It always seems like the most important things to prepare for are the most difficult when it comes to studying abroad. I was made aware of the differences to expect well before making my way out to France, but I’ve found that those are really nothing more than stereotypes based on rumors. I was warned by many to beware of the French, who supposedly had negative opinions on Americans and were incredibly rude whenever they got the chance to be, but this assumption was entirely based on misunderstandings.
When I got here, it was explained to me in simple terms: Americans are like peaches; we’re soft on the outside, and easy to befriend, but we do keep our important stuff hidden in our core. The French, however, are like coconuts. They’re rough and protective on the outside, but they’re all sweet on the inside, you just have to get to know them. I’ve found two big obstacles in in figuring out that the French aren’t at all rude or snooty, so I’m hoping to break the stigma here and now.
The first, and probably most important misunderstanding is that the French are quieter than Americans in pretty much every way, and it is something that can make an American come off as rude and disrespectful. In crowded places, where Americans have the tendency to talk over others, a French person will make every attempt to avoid being the loudest person in the room and will end up trying to speak under others if they feel their voices stand out too much.
Americans also have the habit of walking “like elephants” and really making our presence known. Some ways you can avoid being too loud during the day is keeping your shoes off when inside your home, making an effort to speak softly and not over people, and to try to remind the group you’re with to keep it down. After 10 pm, all of France is under strict quiet hours, even on weekends, so make sure you’re mindful of these things during the night as well. Being respectful of your surroundings is one of the easiest ways to ensure peaceful living among the French.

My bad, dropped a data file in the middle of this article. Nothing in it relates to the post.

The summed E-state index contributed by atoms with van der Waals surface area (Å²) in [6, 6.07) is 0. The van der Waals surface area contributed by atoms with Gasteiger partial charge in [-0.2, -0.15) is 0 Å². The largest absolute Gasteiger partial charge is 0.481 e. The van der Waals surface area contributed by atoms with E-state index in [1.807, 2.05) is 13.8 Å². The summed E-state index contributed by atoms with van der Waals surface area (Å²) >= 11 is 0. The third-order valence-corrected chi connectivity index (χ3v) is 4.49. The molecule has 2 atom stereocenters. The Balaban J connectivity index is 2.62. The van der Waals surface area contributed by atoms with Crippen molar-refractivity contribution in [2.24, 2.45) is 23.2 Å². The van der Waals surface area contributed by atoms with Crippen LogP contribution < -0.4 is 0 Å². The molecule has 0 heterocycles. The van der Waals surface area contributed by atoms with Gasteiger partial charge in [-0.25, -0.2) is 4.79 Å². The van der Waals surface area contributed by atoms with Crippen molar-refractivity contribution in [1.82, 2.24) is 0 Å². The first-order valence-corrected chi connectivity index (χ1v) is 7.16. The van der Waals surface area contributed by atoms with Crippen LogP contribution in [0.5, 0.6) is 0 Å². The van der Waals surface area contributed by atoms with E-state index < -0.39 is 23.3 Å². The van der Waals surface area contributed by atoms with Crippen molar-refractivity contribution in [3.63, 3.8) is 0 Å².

| When you have tile floors like ours, shoes can be loud
and annoying to the neighbors below, so make sure
to take your shoes off when inside.
Another place where coconuts and peaches struggle to find common ground is in communication. All I knew coming to Aix was that the French were known to be rude to Americans, so I was afraid to speak to anybody if I had any issues or questions. It’s very common for students to go to France with the expectation of the French being very standoff-ish and sometimes rude to Americans, but that is not at all the case. Just because it’s uncommon to smile and say hello to strangers on the street doesn’t mean that a French person won’t be willing to help you if you have a question or need directions. A simple “Bonjour” goes a long way, even if you don’t speak any French beyond that. Simply put, don’t be afraid of the French, especially in Aix. They’re used to the American students and are more than willing to help you out should you need it, as long as you make the effort to be polite as well.
|Streets in Aix can be confusing, so it's easy to get lost at first. It's important to be comfortable enough with asking directions should you get lost.|
If you respect your host country, it will respect you back. In France, looking past stereotypes is the first step to a happy semester abroad!
McKenzie Smith is the Spring 2016 CEA MOJO in Aix-en-Provence, France. She is currently a Sophomore at Hofstra University.
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